sysrq is now completely disabled, it would be nice to maintain the ability to reboot etc

Bug #1025467 reported by Andy Whitcroft
This bug affects 14 people
Affects Status Importance Assigned to Milestone
linux (Ubuntu)
In Progress
Andy Whitcroft
procps (Ubuntu)
Fix Released

Bug Description

In fixing Bug #194676 all of the sysrq functionality was disabled. Some options are of low security impact but aid debugabilty of systems. It would be good to reenable what we can. See the original bug for suggested values in use by other distros.

ProblemType: Bug
DistroRelease: Ubuntu 12.10
Package: procps 1:3.3.3-2ubuntu2
ProcVersionSignature: Ubuntu 3.5.0-4.4-generic 3.5.0-rc6
Uname: Linux 3.5.0-4-generic i686
ApportVersion: 2.3-0ubuntu4
Architecture: i386
Date: Mon Jul 16 23:13:10 2012
EcryptfsInUse: Yes
InstallationMedia: Ubuntu 10.04 LTS "Lucid Lynx" - Release i386 (20100429)
SourcePackage: procps
UpgradeStatus: Upgraded to quantal on 2012-01-04 (194 days ago)

Revision history for this message
Andy Whitcroft (apw) wrote :
Steve Langasek (vorlon)
Changed in procps (Ubuntu):
importance: Undecided → Medium
Steve Langasek (vorlon)
Changed in procps (Ubuntu):
status: New → Fix Committed
Revision history for this message
Launchpad Janitor (janitor) wrote :

This bug was fixed in the package procps - 1:3.3.3-2ubuntu3

procps (1:3.3.3-2ubuntu3) quantal; urgency=low

  * debian/sysctl.d/10-magic-sysrq.conf: adjust to 176 by default, retaining
    support for the critical sync, remount, reboot functions. SysRq+E and
    SysRq+I are still disabled, which unfortunately means SysRq by default
    cannot be used to kill a broken X server; but the only way to enable
    these would be to re-enable SysRq+F, which is one of the options that's
    problematic security-wise. LP: #1025467
 -- Steve Langasek <email address hidden> Mon, 16 Jul 2012 17:06:59 -0700

Changed in procps (Ubuntu):
status: Fix Committed → Fix Released
Andy Whitcroft (apw)
Changed in linux (Ubuntu):
status: New → In Progress
assignee: nobody → Andy Whitcroft (apw)
importance: Undecided → Medium
Revision history for this message
karl (karl-sebastian-liebich) wrote :

is it possible to enable SysRq+K?

Revision history for this message
Wolter HV (wolterh) wrote :

Yes, check out the file /etc/sysctl.conf or /etc/sysctl.d/*magic*.conf. There you will see to what point sysrq is enabled and you may change what to enable in future occasions. To set the enabled features instantaneously you might as well just read the files I listed for documentation, and save the number of your convenience to /proc/sys/kernel/sysrq.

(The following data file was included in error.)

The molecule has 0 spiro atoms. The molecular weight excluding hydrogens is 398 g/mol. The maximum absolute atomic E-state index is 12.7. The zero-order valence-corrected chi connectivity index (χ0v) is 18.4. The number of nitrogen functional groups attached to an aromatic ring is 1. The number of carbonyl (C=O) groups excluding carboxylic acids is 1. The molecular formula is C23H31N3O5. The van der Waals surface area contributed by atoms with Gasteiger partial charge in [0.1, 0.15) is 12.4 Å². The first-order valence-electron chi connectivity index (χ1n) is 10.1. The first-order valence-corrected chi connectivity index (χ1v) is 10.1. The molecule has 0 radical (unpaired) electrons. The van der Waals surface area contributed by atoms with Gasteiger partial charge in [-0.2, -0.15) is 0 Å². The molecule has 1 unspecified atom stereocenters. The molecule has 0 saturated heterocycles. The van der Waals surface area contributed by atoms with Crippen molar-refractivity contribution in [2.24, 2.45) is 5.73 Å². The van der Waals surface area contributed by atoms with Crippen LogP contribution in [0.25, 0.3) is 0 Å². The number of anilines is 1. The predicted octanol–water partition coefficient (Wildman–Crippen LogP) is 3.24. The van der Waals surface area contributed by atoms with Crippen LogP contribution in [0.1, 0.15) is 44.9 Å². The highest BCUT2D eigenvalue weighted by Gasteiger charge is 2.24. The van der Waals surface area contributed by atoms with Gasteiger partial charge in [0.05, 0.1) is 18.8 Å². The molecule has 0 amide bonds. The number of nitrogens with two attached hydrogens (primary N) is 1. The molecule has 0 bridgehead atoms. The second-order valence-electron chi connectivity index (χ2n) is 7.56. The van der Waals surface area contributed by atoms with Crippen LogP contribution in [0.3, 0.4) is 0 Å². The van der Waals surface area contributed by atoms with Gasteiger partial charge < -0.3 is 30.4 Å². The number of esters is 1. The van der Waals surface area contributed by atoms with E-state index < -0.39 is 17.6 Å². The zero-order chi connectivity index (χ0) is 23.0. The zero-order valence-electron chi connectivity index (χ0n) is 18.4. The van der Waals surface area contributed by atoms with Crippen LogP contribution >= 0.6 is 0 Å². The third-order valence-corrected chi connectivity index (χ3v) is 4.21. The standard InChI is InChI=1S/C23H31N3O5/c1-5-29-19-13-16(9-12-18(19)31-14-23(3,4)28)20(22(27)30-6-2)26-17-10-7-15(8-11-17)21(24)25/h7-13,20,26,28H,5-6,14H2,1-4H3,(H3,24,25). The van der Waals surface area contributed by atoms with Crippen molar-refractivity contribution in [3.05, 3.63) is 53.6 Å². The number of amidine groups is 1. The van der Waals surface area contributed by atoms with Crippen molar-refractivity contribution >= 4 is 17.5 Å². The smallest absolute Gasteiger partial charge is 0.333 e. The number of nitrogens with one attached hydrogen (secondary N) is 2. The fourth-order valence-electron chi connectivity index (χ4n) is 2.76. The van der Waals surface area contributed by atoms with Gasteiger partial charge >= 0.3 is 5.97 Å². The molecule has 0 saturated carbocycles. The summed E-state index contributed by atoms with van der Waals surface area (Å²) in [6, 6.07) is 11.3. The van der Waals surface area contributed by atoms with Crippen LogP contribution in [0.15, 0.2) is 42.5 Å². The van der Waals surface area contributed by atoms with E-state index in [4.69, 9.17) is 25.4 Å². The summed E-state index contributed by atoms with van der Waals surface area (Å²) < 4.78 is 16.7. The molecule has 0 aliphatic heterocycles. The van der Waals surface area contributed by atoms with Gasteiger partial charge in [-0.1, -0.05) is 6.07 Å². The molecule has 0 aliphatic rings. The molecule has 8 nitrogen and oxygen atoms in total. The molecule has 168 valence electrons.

Revision history for this message
geezanansa (geezanansa-ubuntu) wrote :

This affects raring

Revision history for this message
geezanansa (geezanansa-ubuntu) wrote :

Booting Ubuntu Desktop amd64 liveDVD (3.8.0-19-generic) in BIOS mode searching "computer" using file manager to find sysreq settings is now found in /etc/systl.d and named 10-magic-sysrq.conf. Looking in my Ubuntu partitionb which was last bootable using kernel; also confirms sysrq as being disabled by default Can not find why this has been disabled as default so would like to take opportunity to ask; Why is sysrq disabled as default on liveDVD?

Reading the original bug report refers to confirms there may be secuity issues related to this. Is it possible to ask for some reasoning to this? I thought linux had reputation of being secure and virus free!?

Is not a better idea to have sysrq enabled to allow the well known and used RSEIUB(O) if sytem hangs or freezes? At least providing the protection of minimising having to recover sytem files or data due to corrupting hard drive and the need for fsck to kick in or be started manually from recovery.?

Am asking these questions after watching 17 08 2013 episode of the BBC programme ["Click"]( and the "cyberwarfare" article really caught my attention. FAWC

Revision history for this message
geezanansa (geezanansa-ubuntu) wrote :

If sysrq is disabled by default and users are saying it works for them (Ask Ubuntu) ie Perhaps this is evidence of why full disablement of sysrq is applied by default? ie If user did not set sysrq on; Who did?

Revision history for this message
geezanansa (geezanansa-ubuntu) wrote :
Revision history for this message
geezanansa (geezanansa-ubuntu) wrote :

Apologies once again. Now understand S U B are only sysrq commands allowed by default by the use of bitmask 176 which for it is easy to change or adapt relevant settings to any other commands as needed or desired. This for me is applicable to 12.10 and 13.04 desktop amd64. Suprisingly very little information regarding sysrq in Official Ubuntu Documentation. Have posted an answer with much useful information regarding the use and configuration of sysrq in the link posted in last comment. The majority of the answer is copied from another ditrubitions wiki which is based on the Linux Kernel Documentation regarding sysrq. The conclusion to the answer in linked Ask Ubuntu question above is to leave the default settings as is unless there is obvious need to do otherwise. Just use SUB instead of RSEIUB! Tryng sysrq commands in tty will give text output which helps understand and prove there never was a complete disabling of sysrq. Have taken back my affected vote as a little research has proven i am unaffected. Another example of how Ask Ubuntu is a brilliant learning tool and just one of the many brilliant resources available through using Ubuntu! Links provided by mniess in other answer to the same question are key in understanding and appreciating why the need for different bitmask has come about and this is not a new concept.

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